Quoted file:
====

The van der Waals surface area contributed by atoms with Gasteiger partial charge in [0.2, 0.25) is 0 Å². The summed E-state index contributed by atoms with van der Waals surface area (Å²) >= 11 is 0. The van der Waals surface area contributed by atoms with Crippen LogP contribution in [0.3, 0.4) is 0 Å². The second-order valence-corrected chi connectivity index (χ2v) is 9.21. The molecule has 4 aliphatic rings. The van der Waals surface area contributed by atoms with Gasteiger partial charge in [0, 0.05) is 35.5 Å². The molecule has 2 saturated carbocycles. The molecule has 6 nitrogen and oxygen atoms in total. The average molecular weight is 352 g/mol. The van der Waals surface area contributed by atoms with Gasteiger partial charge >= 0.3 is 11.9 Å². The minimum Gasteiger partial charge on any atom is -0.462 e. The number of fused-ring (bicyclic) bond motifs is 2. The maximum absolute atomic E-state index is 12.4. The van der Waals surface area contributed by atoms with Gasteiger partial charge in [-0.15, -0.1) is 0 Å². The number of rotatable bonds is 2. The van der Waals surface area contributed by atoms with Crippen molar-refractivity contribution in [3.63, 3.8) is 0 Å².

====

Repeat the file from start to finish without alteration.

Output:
The van der Waals surface area contributed by atoms with Gasteiger partial charge in [0.2, 0.25) is 0 Å². The summed E-state index contributed by atoms with van der Waals surface area (Å²) >= 11 is 0. The van der Waals surface area contributed by atoms with Crippen LogP contribution in [0.3, 0.4) is 0 Å². The second-order valence-corrected chi connectivity index (χ2v) is 9.21. The molecule has 4 aliphatic rings. The van der Waals surface area contributed by atoms with Gasteiger partial charge in [0, 0.05) is 35.5 Å². The molecule has 2 saturated carbocycles. The molecule has 6 nitrogen and oxygen atoms in total. The average molecular weight is 352 g/mol. The van der Waals surface area contributed by atoms with Gasteiger partial charge >= 0.3 is 11.9 Å². The minimum Gasteiger partial charge on any atom is -0.462 e. The number of fused-ring (bicyclic) bond motifs is 2. The maximum absolute atomic E-state index is 12.4. The van der Waals surface area contributed by atoms with Gasteiger partial charge in [-0.15, -0.1) is 0 Å². The number of rotatable bonds is 2. The van der Waals surface area contributed by atoms with Crippen molar-refractivity contribution in [3.63, 3.8) is 0 Å².